Adult Awkwardness

I’m 16 and my parents are around 47 years old. Recently, I went for a stand-up comedy show with them. A 31-year age gap is truly tested when your child is sitting between you and your spouse and the person on stage has used all the possible abuses, insults and crude words that exist in the English language.

Initially, I saw them smile, probably reminiscing their college days. Then, I saw the smile falter and turn into a frown. When they thought that I wasn’t looking, they exchanged a look that clearly said, “Shit.” Thereafter, every time a racy, inappropriate joke was made, I saw their hands shake, with silent laughter or anger, I wasn’t sure. I was too focussed on keeping the smile off my face in case they thought I understood any of it.

After the show was over, me and my dad had a good laugh about how the show had been described as ‘family friendly’ but when it came to the content of the show, neither of them would meet my eyes. This just made me more awkward and I didn’t want to tell them that I’ve probably heard most of the inappropriate jokes before.

Not only did this awkwardness ruin our evening, I also realised that this was not the child’s (i.e. my) fault at all. This discomfort was caused because I knew that my parents would be uncomfortable, whereas if they would’ve come with friends, it’d be a hoot. This kind of adult awkwardness prevents healthy relationships between parents and children. So, to help all the parents out there, I thought I’d write an open letter to them, on the behalf of all the spoiled, perverted, abusive, ‘knowledgeable’ teenagers fighting to control their laughter when a dirty joke appears in a movie.

Dear Parents,

We know everything. Even words that hadn’t been invented when you were young. We are exposed to all kinds of people in school and on social media and obviously, we’re going to hear stuff. If you’re awkward about it, we’ll probably just abuse when you’re not around, lying to you in same way or the other. You don’t have to like it to explain it but you need to be the initial source of information and clarification. If you’re open with us, explaining what different words mean and why we shouldn’t use them, the chances of us being honest with you are much greater.

Awkwardness only creates more awkwardness and inhibits trust and understanding. You need to trust us to make our own choices. Instead of ignoring that sex exists and that we were brought to you’ll by a magical stork, explain the process to us and normalize it because by being secretive and awkward about it, you’re shrouding it in a veil of curiosity and intrigue, making it even more attractive to us.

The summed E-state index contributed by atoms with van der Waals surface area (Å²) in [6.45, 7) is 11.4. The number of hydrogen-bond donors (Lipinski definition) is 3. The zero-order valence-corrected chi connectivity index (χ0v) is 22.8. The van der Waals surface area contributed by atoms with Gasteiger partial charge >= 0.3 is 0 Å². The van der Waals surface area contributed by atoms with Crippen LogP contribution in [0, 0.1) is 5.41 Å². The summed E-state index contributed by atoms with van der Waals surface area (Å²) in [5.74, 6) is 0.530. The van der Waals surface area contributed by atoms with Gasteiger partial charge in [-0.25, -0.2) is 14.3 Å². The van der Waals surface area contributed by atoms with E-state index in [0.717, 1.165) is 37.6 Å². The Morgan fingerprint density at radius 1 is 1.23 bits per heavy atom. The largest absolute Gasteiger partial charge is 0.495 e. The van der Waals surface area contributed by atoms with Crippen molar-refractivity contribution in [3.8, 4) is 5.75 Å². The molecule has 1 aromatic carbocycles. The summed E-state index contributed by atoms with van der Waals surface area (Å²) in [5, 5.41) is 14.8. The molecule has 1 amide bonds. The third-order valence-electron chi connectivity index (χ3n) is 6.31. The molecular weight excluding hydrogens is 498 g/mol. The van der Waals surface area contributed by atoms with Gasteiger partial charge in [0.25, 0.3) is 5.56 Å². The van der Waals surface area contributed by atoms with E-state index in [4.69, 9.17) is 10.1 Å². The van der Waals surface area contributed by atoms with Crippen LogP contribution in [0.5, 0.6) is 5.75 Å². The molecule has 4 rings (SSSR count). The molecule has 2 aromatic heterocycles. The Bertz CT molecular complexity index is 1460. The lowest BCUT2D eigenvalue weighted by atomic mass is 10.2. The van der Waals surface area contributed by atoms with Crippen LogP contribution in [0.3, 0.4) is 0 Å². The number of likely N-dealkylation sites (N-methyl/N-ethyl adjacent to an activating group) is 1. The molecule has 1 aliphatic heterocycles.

This is an open letter to all parents, requesting you to be open with us or else we’ll close ourselves up in worlds you wouldn’t want us to live in. Create a mutual understanding with us because otherwise, it’s really more embarrassing and awkward for us when we hear you’ll laugh at a perverted joke.



So please parents, don’t pretend to be pure and innocent flowers around your children because honestly, they’re the undeniable evidence that you’ll have had sex and if you’re going to be awkward about that in front of them, you might as well be awkward about your job, your marriage, your clothes and everything else that’s completely normal which you’d usually tell your children about.

[Written by Niyoshi Parekh]


Sprightly Spirit

About Sprightly Spirit

“I dare do all that may become a man. Who dares more is none”. And all, may be. It may be the vigor. Or the spirit. Or the courage to avoid being “politically correct” or bent. And, ban all averse with immaculate overture of graciously fathomable words firm in views. Subtle. Justifying the undying conscience. Values. Knowledge. And, dares to stay true. True to own. True to the world. And, to the words. With a dream in eyes it exists. In you. In me. In all. The sprite that never shies away. The spirit that never dies!


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